This GWP is average size and weight for a female of the breed. You can also see her docked tail, which is common in the breed. It’s done for the safety of the dog so that the tail doesn’t get caught up in brush or snarled in thorns while hunting. While the practice of docking tails in the U.S. is discouraged by the American Veterinary Medical Association, it is still legal.
You’ll need to watch this breed around cats and kids.
For all the good traits of the GWP, we will caution you that they need to be watched carefully around cats, kids, and any other small pets you might have (hamsters, chickens, gerbils, etc.). Because this dog has such a high prey drive, it might just decide that your smaller animals or even your children are things to be caught and brought back to you.
If you adopted your dog as a puppy and raised it around cats or smaller animals, you might be okay as the dog can be trained to leave those animals alone. However, you still need to keep the strong prey drive in mind if you do have smaller animals and you’re looking to adopt a GWP. The prey drive will always be there, even if it’s tamed.
Their coats are remarkable.
One of the most appealing traits of the German Wirehaired Pointer is its incredible coat. This is a dog that was bred to be a hunter, and its coat was designed to be a coat that would protect the dog against any kind of weather and in any kind of terrain. It’s perfect if you’re hunting in the woods, the high grass, the low brush, or on the water. The coat is water-repellent and the perfect length – long enough to protect and cover the dog in colder weather, and short enough that it doesn’t often get tangled or caught up in bushes.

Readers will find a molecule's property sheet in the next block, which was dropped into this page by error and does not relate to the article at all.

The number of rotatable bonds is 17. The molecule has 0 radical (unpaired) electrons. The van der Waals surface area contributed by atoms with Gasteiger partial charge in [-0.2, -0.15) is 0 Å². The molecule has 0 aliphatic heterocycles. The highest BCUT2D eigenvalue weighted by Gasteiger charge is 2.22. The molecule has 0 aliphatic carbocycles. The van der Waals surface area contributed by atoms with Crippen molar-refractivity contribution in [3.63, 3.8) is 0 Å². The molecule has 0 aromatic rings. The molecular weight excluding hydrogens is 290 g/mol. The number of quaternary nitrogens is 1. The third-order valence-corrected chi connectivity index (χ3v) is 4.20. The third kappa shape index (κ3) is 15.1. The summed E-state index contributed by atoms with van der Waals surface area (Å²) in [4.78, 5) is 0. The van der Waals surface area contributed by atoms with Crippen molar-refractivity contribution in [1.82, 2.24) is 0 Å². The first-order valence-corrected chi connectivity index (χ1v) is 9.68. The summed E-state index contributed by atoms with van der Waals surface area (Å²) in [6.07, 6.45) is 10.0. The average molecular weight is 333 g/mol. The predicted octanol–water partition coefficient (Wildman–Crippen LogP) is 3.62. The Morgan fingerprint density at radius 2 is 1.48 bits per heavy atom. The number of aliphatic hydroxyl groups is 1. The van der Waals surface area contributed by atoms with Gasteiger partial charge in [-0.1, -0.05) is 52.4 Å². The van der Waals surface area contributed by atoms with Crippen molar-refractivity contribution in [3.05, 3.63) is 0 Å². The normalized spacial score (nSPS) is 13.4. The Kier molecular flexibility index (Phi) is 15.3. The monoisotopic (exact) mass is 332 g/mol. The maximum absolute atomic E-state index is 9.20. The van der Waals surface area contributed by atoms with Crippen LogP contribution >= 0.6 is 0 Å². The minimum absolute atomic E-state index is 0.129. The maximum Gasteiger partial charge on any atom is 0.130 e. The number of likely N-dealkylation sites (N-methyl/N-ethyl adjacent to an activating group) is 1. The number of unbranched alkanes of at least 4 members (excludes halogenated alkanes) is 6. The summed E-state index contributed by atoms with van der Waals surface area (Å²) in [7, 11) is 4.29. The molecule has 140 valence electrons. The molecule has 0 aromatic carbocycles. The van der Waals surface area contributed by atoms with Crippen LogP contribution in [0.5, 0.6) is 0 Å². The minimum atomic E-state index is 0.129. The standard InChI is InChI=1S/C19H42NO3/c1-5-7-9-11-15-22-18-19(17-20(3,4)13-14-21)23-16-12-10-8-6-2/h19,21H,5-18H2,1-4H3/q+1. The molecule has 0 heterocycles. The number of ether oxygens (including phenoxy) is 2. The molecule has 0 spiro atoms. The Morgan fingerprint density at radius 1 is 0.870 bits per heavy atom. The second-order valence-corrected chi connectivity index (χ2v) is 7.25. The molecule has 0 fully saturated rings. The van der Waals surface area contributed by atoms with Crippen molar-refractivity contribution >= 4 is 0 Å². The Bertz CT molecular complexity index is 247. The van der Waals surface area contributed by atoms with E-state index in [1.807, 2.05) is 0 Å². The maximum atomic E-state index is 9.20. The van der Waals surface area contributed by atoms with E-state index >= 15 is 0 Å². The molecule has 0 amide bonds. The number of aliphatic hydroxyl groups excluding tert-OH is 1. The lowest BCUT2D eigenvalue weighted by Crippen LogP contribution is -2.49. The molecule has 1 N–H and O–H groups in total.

In this close-up, you can see the liver and white coat color that is standard for the breed. The top coat of fur is wiry and repels water, and is no more than two inches long.
With great coat power, comes responsible coat care.
This amazing coat needs proper care to ensure it does its job for the dog. Owners should be prepared to brush the coat with a wire brush to get any dirt or knots out of the fur. After you run the dog, you should do a thorough check to make sure that nothing gets caught in the coat even if you don’t brush it that day. This coat protects the dog throughout the winter months but sheds a lot during the summer months when less protection is necessary, so owners need to be ready for lots of hair around the house. Here are some additional coat care tips from the breed’s national rescue website.
German Wirehaired Pointers are definitely a high energy breed.
There is no beating around the bush with this breed. If you adopt one, be prepared to spend time working with the dog and training it, getting the excess energy out in extended play sessions or on long walks. Having a large, fenced-in yard is also a bonus for this breed so you can turn your dog loose and let it run to its heart’s content. Because they have so much energy and require a lot of exercise, this is not a great breed for people living in apartments or smaller spaces with little to no yards.